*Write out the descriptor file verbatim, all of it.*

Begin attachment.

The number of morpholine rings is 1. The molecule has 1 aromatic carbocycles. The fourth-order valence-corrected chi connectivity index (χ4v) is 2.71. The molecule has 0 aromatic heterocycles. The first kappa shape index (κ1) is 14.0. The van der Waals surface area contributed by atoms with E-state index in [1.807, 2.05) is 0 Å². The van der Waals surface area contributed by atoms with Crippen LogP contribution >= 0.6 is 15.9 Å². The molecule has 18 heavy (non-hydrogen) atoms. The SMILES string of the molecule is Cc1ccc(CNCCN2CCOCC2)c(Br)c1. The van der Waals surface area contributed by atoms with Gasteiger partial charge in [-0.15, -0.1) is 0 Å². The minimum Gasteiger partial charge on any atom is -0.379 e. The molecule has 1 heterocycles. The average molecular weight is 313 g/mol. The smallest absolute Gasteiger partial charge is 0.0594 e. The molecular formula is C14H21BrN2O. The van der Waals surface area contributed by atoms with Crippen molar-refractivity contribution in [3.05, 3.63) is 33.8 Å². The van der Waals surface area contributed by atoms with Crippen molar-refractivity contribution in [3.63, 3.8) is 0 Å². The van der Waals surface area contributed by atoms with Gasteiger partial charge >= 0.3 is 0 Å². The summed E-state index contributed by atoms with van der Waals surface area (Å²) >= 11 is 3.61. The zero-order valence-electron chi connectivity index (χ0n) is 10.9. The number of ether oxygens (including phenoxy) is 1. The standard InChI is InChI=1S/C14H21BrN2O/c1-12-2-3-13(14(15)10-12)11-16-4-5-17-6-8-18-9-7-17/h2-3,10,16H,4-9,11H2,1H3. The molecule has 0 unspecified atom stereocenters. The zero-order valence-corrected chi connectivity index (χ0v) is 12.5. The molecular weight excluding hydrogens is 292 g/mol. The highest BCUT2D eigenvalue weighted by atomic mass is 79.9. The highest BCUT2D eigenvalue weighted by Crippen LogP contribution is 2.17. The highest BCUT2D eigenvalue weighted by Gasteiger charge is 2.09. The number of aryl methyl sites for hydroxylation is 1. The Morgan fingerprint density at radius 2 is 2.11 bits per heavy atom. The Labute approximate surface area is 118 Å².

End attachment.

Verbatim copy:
The number of morpholine rings is 1. The molecule has 1 aromatic carbocycles. The fourth-order valence-corrected chi connectivity index (χ4v) is 2.71. The molecule has 0 aromatic heterocycles. The first kappa shape index (κ1) is 14.0. The van der Waals surface area contributed by atoms with E-state index in [1.807, 2.05) is 0 Å². The van der Waals surface area contributed by atoms with Crippen LogP contribution >= 0.6 is 15.9 Å². The molecule has 18 heavy (non-hydrogen) atoms. The SMILES string of the molecule is Cc1ccc(CNCCN2CCOCC2)c(Br)c1. The van der Waals surface area contributed by atoms with Gasteiger partial charge in [-0.15, -0.1) is 0 Å². The minimum Gasteiger partial charge on any atom is -0.379 e. The molecule has 1 heterocycles. The average molecular weight is 313 g/mol. The smallest absolute Gasteiger partial charge is 0.0594 e. The molecular formula is C14H21BrN2O. The van der Waals surface area contributed by atoms with Crippen molar-refractivity contribution in [3.05, 3.63) is 33.8 Å². The van der Waals surface area contributed by atoms with Crippen molar-refractivity contribution in [3.63, 3.8) is 0 Å². The van der Waals surface area contributed by atoms with Gasteiger partial charge >= 0.3 is 0 Å². The summed E-state index contributed by atoms with van der Waals surface area (Å²) >= 11 is 3.61. The zero-order valence-electron chi connectivity index (χ0n) is 10.9. The number of ether oxygens (including phenoxy) is 1. The standard InChI is InChI=1S/C14H21BrN2O/c1-12-2-3-13(14(15)10-12)11-16-4-5-17-6-8-18-9-7-17/h2-3,10,16H,4-9,11H2,1H3. The molecule has 0 unspecified atom stereocenters. The zero-order valence-corrected chi connectivity index (χ0v) is 12.5. The molecular weight excluding hydrogens is 292 g/mol. The highest BCUT2D eigenvalue weighted by atomic mass is 79.9. The highest BCUT2D eigenvalue weighted by Crippen LogP contribution is 2.17. The highest BCUT2D eigenvalue weighted by Gasteiger charge is 2.09. The number of aryl methyl sites for hydroxylation is 1. The Morgan fingerprint density at radius 2 is 2.11 bits per heavy atom. The Labute approximate surface area is 118 Å².